Cleaned off them? It seems the latest decorating rage from across the Pond is old grain sacks.
Fabric sacks, like the kind traditionally used by European farmers up until the middle of the last century for carting grains to and from the mill, can be spotted all over the home this fall.No matter how we farm, our older cousins always seem to do it a little cooler and cuter.
On pillows. On tables. On lampshades.
Many retailers like Target, Pottery Barn and Restoration Hardware as well as the design community have their own applications for these textiles, some of which are authentic and others only inspired by the past. Even so, bringing this sort of woven simplicity to decorative pieces is on the rise.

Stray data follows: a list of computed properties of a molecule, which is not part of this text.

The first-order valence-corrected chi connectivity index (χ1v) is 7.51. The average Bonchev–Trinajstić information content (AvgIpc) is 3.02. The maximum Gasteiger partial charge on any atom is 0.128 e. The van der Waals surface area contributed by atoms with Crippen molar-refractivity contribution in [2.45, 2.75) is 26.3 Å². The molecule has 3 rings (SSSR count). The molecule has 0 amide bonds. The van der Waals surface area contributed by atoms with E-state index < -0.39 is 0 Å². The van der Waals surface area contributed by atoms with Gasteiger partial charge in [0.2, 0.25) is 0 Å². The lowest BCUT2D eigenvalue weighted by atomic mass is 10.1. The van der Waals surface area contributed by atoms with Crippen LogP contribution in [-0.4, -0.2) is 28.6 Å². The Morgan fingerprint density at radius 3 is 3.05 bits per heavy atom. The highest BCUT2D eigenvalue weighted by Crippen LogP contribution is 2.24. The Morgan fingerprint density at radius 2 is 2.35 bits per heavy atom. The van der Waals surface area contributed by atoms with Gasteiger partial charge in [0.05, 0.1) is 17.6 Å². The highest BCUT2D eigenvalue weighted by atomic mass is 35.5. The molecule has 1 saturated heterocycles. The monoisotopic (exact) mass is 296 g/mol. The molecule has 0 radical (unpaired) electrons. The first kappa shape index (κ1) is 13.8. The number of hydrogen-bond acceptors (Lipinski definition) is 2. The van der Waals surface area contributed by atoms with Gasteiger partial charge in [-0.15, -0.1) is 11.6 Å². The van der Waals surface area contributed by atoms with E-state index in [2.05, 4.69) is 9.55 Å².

"I definitely see this as a big trend for fall," says Sabrina Soto, Target Style Expert for Home and HGTV celebrity designer. "Vintage-inspired pieces -- reminiscent of what you might find at a
Kymberley Fraser designed this penguin-themed grain sack pillow for her 3 Fine Grains line of home goods.
French flea market -- can create a traveled, eclectic look in any room."
The two looks emerging include striped linen and printed burlap.
Historically, linen grain sacks were produced on the farm.
Family farmers would set aside land for growing hemp or flax. They would harvest it, soak it to loosen the fibers, clean and spin the fibers into thread and then weave the fabric (because in those times durable fabric was not readily available). From the rolls of fabric different textiles were created, including utilitarian grain sacks.
"The grain sacks were used for the harvesting of whatever they were growing," says Wendy Lewis, a Vermont-based textile specialist and importer who sells high-quality antique and vintage grain sacks acquired from the descendents of the farmers who made them (www.textiletrunk.com). [More]
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